What a feast. What a labyrinthine, what-am-I-reading-here bamboozling baffling treat. I can give no higher praise than to say as soon as I finished it I wanted to read it again. First time for being guided through the maze; second time to savour the author’s world-building skills and narrative artistry in creating such a bizarre immersive epic in such a slim volume.
I didn’t enjoy ‘Jonathan Strange and Mr Norrell’. A FOMO read, but not my thing. So I wasn’t desperate to read this long-awaited work, but being a great deal shorter than its predecessor, and receiving rave reviews from people whose tastes I tend to share I thought I’d give it a go. Another book where I can I say I’m so glad I did.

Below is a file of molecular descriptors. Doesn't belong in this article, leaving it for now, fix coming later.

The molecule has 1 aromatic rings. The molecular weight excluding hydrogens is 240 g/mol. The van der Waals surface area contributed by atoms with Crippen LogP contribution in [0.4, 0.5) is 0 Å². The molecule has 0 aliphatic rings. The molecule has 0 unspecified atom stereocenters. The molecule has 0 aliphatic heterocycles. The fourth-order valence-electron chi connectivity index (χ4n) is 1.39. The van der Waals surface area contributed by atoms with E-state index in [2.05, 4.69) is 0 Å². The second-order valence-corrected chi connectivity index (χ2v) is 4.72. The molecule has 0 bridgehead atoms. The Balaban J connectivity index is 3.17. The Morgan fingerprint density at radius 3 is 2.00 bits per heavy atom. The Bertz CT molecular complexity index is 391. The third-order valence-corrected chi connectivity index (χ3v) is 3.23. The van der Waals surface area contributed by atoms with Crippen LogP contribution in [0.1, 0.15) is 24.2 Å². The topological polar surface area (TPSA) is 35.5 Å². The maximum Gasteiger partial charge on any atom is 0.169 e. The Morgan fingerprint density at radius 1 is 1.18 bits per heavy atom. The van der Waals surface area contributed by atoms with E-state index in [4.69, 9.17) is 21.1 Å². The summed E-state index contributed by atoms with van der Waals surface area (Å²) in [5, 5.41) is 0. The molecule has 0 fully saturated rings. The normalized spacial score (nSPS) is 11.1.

It reminded me a lot of ‘Walking on glass’ by Iain Banks, which I loved, an otherworldly parallel universe gradually enmeshing with ‘real life’, told through puzzles within puzzles, mysterious messages and signs, all narrators unreliable so you don’t know what or who to believe, but with an added dash of occultism. I don’t want to say much about it as it’s a book best approached with no preconceptions, and more enjoyable if you don’t know where it’s leading you. Enter with an open mind. Greet the birds and the dead. Read the signs and symbols.